Rapid-release morphine is a narcotic that is used for immediate pain relief. When misused, it can cause dependence and addiction.
Morphine is a natural opioid that is found in the opium poppy and is used for the treatment of moderate to severe pain. The natural state of the morphine once had medical practitioners believing that the drug was not addictive but it was later found that morphine, like other narcotics, was a highly addictive substance with wide potential for abuse. Today, the drug is a class II narcotic that is very heavily monitored by the DEA to help reduce cases of morphine abuse.
Side Effects of Morphine
According to the US National Library of Medicine, various side effects can develop with morphine use and in some cases, the effects may be moderate to severe. In the event that you suffer from severe side effects such as an inability to breath, extreme nausea or vomiting or other similar reactions to morphine you should consult emergency medical care immediately as there is a risk of narcotics overdose or you may be having an allergic reaction to the drug.
The most common side effects of morphine are:
- Dizziness, lightheadedness or lack of coordination
- Nausea, vomiting and diarrhea
- Dry mouth, sweating and dehydration
- Mood swings, agitation and anxiety
- Confusion and weakness
Many other side effects may occur. If you are prescribed morphine and notice that the side effects of taking the drug are bothersome, contact your doctor or a healthcare practitioner for additional assistance. In many cases, there are other medications which can be prescribed to help.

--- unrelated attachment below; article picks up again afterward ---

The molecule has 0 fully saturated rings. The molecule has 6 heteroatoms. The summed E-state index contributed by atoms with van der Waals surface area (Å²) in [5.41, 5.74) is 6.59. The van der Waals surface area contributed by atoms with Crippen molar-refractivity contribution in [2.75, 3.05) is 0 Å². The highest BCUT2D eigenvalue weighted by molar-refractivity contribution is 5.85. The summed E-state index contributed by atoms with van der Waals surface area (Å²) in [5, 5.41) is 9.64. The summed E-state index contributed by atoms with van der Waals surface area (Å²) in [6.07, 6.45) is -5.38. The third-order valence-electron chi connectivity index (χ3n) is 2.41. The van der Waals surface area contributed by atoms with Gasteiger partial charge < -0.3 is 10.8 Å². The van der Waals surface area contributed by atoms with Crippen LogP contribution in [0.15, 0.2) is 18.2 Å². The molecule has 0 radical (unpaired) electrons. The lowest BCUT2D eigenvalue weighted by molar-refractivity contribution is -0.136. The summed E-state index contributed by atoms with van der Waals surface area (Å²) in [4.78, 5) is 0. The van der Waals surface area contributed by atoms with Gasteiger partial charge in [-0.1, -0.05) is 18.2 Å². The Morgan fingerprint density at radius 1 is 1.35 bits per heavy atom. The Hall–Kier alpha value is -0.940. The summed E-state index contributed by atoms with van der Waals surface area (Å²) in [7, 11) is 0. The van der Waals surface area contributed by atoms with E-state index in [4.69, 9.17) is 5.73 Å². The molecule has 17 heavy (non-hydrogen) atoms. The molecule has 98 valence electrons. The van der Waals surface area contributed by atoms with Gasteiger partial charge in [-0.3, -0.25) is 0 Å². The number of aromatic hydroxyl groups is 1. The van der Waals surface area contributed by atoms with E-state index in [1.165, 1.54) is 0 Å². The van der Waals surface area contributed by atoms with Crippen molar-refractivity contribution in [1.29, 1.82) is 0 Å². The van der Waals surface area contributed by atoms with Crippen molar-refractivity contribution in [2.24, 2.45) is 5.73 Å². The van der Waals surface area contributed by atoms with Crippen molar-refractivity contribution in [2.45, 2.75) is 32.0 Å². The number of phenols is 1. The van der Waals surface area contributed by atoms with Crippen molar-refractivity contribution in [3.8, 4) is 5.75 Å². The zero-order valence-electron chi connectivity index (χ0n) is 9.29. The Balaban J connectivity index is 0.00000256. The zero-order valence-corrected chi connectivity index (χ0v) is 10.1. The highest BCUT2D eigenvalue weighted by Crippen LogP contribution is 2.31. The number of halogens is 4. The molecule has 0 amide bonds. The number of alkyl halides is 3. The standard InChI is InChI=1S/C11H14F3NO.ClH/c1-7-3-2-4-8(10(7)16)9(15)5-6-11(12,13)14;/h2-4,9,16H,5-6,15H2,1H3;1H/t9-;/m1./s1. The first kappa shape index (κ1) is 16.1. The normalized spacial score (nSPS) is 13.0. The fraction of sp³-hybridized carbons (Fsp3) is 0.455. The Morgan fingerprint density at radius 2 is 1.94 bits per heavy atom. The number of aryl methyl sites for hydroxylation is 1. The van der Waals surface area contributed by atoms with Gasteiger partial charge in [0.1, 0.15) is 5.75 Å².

Morphine is marketed under that exact name: Morphine. Other names that may be used and brands that market morphine or drugs that contain formulations that include morphine include:
- MS Contin
- Roxanol T or just Roxanol
Morphine Street Names
Most of the time morphine is described as morph, phene or baby reds on the street. Various other street names may be used to describe the drug such as:
- Red rockets
- Miss Emma
These names mostly describe MS Contin but can be used to describe the liquid forms of morphine as well.
Continued use of morphine, extending beyond just a couple of days, can lead to addiction. Using morphine for reasons other than prescribed or using more morphine than is prescribed can lead to tolerance and will often lead to addiction. Morphine addiction occurs when an individual develops a physical or psychological dependence on morphine that requires them to use the drug in order to “feel” good or to otherwise cope with day-to-day routines.
Overcoming morphine addiction can be a long and difficult journey but there is help available. Morphine addiction treatment, like other forms of narcotic addiction treatment, usually consists of at least 90 days of rehabilitation. Treatment programs differ in scope and level of care provided but most all focus on a similar set of provisions to help patients recovery from narcotics addiction which include:
- Counseling in an independent and group setting
- Therapy such as behavioral therapy and cognitive therapy
- Detox and medical intervention
Combined, these methods of treatment work to help patients learn how to avoid future morphine use, cope with pain, deal with their addiction and make a clean break for sobriety.
For more information about morphine abuse, addiction, and treatment options, call (800) 407-7195.